Linked by Thom Holwerda on Mon 22nd Oct 2012 13:36 UTC
Legal "One of the exhibits Samsung has now made public tells an interesting tale. It's the slide presentation that Apple showed Samsung when it first tried (and failed) to get Samsung to license Apple's patents prior to the start of litigation. While some of the numbers were earlier reported on when the exhibit was used at trial, the slides themselves provide more data - specifically on the difference between what Apple wanted Samsung to pay for Windows phones and for Android phones. The slides punch huge holes in Apple's FRAND arguments. Apple and Microsoft complain to regulators about FRAND rates being excessive and oppressive at approximately $6 per unit, or 2.4%; but the Apple offer was not only at a much higher rate, it targeted Android in a way that seems deliberately designed to destroy its ability to compete in the marketplace." Eagerly awaiting the 45 paragraph comment explaining how this is completely fair and not hypocritical at all. Bonus points if it includes something about Eric Schmidt being on Apple's board, and, double bonus point if it mentions one of the QWERTY Android prototypes. Mega Epic Bonus if it somehow manages to draw a line from Edison, Tesla, to Jobs.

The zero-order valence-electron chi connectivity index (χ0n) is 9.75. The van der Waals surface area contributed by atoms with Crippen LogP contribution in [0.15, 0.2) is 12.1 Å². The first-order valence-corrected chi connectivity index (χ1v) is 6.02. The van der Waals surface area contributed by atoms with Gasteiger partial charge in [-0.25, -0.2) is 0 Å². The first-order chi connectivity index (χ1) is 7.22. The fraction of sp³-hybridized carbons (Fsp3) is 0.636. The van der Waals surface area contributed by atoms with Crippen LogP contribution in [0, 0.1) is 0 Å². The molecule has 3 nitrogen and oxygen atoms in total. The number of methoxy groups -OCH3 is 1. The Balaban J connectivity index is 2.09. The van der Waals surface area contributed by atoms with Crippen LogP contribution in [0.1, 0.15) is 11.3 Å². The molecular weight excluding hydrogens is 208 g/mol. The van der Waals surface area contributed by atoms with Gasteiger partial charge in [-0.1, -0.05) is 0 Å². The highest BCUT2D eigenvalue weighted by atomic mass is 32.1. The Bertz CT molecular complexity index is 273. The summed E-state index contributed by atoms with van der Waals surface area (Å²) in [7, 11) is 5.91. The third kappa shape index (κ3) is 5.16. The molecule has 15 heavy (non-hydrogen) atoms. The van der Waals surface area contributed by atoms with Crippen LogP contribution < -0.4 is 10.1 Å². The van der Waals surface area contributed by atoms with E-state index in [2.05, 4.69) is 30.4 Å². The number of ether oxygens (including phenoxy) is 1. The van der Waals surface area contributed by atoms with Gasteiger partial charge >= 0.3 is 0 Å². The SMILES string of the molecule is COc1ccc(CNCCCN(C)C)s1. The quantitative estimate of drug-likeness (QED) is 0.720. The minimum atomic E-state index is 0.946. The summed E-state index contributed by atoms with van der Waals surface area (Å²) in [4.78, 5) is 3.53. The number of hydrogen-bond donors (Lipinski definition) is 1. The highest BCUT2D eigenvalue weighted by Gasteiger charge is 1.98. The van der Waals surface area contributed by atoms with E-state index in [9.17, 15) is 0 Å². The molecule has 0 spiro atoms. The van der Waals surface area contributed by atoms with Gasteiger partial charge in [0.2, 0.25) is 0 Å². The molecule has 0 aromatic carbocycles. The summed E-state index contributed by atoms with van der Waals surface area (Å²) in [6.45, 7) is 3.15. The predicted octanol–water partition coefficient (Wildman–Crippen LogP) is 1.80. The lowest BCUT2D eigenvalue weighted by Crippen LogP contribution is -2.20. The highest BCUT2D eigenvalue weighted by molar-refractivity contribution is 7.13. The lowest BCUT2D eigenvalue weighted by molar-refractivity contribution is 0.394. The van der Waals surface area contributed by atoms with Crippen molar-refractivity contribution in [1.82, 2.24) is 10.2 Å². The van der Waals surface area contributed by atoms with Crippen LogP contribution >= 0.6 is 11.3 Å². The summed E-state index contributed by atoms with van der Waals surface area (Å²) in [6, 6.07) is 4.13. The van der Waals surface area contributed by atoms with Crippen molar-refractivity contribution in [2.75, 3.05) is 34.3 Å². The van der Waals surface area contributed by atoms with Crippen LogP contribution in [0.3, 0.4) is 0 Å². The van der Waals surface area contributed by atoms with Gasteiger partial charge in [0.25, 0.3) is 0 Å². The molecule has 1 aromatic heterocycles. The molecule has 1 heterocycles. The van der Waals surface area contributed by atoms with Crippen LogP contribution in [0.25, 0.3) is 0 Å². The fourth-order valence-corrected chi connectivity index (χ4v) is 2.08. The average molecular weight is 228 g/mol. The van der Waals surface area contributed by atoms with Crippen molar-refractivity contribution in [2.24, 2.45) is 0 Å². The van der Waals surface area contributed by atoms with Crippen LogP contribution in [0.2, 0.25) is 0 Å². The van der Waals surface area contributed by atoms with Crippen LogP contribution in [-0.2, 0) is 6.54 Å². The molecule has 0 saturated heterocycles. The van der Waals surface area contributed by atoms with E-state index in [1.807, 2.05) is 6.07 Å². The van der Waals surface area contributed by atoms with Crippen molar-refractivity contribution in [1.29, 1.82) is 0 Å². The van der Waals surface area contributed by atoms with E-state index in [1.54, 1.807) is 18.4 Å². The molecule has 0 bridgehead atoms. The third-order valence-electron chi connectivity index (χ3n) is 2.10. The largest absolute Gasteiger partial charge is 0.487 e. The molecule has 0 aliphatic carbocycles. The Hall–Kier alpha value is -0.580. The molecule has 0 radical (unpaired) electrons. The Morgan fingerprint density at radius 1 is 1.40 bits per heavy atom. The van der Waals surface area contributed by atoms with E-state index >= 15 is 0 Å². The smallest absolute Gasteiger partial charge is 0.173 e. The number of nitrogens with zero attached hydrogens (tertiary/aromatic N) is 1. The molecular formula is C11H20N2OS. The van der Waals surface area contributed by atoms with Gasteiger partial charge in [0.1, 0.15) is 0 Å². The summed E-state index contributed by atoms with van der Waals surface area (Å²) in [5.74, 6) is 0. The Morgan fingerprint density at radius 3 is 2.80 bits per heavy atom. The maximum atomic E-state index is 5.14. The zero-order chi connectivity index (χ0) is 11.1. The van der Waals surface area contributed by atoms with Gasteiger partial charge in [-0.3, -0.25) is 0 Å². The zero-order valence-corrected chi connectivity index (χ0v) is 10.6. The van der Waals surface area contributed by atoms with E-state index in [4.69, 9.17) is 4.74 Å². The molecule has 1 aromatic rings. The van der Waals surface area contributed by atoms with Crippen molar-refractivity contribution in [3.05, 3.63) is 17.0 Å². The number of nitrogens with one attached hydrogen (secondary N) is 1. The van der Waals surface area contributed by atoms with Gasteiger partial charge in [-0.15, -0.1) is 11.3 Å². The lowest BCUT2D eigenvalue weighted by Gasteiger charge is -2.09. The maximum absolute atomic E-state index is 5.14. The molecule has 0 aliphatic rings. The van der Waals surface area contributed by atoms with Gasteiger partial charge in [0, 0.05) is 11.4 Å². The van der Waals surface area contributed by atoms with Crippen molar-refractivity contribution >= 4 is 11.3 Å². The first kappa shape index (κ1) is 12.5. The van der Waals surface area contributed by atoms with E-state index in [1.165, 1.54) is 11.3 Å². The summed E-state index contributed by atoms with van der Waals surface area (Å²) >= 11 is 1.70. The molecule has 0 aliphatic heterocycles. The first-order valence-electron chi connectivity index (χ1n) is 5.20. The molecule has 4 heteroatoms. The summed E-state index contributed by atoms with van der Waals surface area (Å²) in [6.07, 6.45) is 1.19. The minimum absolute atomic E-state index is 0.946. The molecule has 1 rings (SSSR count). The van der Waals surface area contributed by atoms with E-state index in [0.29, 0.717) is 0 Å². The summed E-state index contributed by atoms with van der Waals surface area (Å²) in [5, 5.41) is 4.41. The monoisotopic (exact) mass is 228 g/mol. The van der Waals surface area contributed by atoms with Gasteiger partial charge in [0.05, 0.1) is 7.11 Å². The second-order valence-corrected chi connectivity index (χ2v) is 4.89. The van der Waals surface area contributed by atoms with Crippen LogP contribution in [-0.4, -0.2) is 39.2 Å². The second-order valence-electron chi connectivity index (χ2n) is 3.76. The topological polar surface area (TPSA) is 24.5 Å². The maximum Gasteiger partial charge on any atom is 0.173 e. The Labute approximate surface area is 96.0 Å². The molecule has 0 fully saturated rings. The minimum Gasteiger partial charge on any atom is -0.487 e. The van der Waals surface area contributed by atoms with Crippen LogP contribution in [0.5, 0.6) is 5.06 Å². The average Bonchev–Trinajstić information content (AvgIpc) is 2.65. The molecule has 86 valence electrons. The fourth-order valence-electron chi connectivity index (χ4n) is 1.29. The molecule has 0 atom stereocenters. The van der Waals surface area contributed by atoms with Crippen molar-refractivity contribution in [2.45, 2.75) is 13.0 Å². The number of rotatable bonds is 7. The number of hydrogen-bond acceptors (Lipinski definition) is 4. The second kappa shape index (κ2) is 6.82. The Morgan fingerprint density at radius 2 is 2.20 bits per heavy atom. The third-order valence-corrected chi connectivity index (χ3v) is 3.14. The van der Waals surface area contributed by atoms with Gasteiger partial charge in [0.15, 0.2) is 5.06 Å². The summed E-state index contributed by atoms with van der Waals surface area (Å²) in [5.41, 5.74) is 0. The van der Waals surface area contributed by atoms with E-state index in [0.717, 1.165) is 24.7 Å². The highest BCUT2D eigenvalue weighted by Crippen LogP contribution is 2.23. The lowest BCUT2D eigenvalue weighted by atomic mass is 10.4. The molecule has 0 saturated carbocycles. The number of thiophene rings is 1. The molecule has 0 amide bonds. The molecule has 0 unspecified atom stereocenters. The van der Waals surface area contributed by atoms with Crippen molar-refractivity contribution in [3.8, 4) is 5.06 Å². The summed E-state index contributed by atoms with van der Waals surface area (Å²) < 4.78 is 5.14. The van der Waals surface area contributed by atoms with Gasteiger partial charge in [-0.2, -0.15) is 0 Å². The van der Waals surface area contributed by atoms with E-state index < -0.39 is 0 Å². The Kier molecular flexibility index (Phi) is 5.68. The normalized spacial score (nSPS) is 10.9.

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RE[3]: Dubious argument
by flypig on Mon 22nd Oct 2012 14:55 UTC in reply to "RE[2]: Dubious argument"
flypig
Member since:
2005-07-13

I wouldn't be quite so upset if I actually could see some harm from Google being #1. Google spends an enormous amount of money creating maps. Why should they not get to dominate the market.


But that's exactly the point. Competition law isn't supposed to prevent companies dominating the market. It's to prevent them from exploiting this position and creating unfair barriers to others entering markets. If Google takes advantage of their Web search position to promote their mapping products (say), then this might be an example. If their mapping product is popular based on its own merits, then there's nothing wrong with that.

Also, to be clear, the law isn't just intended to protect you now: it's to protect you in the future. Once Google has driven/bought all of the other innovative companies (by which I don't necessarily mean Apple, Nokia or Tom Tom) out of the market, they can stop investing the millions they've been doing up until now.

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